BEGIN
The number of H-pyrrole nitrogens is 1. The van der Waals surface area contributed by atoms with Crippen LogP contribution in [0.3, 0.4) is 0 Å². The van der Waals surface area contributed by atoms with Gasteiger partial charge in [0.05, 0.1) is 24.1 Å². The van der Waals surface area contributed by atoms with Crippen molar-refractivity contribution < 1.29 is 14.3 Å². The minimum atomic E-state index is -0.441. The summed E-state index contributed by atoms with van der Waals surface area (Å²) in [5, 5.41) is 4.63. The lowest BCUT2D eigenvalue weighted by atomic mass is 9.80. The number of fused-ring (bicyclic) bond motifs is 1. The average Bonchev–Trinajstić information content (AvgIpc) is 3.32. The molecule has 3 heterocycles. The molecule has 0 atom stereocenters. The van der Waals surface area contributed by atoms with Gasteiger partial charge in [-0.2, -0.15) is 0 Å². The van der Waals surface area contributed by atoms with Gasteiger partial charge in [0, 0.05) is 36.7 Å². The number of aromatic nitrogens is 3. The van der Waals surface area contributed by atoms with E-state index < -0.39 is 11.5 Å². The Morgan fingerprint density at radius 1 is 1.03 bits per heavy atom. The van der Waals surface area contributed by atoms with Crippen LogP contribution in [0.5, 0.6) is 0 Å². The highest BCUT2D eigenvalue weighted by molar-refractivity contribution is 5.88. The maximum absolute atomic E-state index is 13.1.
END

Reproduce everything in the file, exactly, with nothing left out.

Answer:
The number of H-pyrrole nitrogens is 1. The van der Waals surface area contributed by atoms with Crippen LogP contribution in [0.3, 0.4) is 0 Å². The van der Waals surface area contributed by atoms with Gasteiger partial charge in [0.05, 0.1) is 24.1 Å². The van der Waals surface area contributed by atoms with Crippen molar-refractivity contribution < 1.29 is 14.3 Å². The minimum atomic E-state index is -0.441. The summed E-state index contributed by atoms with van der Waals surface area (Å²) in [5, 5.41) is 4.63. The lowest BCUT2D eigenvalue weighted by atomic mass is 9.80. The number of fused-ring (bicyclic) bond motifs is 1. The average Bonchev–Trinajstić information content (AvgIpc) is 3.32. The molecule has 3 heterocycles. The molecule has 0 atom stereocenters. The van der Waals surface area contributed by atoms with Gasteiger partial charge in [-0.2, -0.15) is 0 Å². The van der Waals surface area contributed by atoms with Gasteiger partial charge in [0, 0.05) is 36.7 Å². The number of aromatic nitrogens is 3. The van der Waals surface area contributed by atoms with E-state index < -0.39 is 11.5 Å². The Morgan fingerprint density at radius 1 is 1.03 bits per heavy atom. The van der Waals surface area contributed by atoms with Crippen LogP contribution in [0.5, 0.6) is 0 Å². The highest BCUT2D eigenvalue weighted by molar-refractivity contribution is 5.88. The maximum absolute atomic E-state index is 13.1.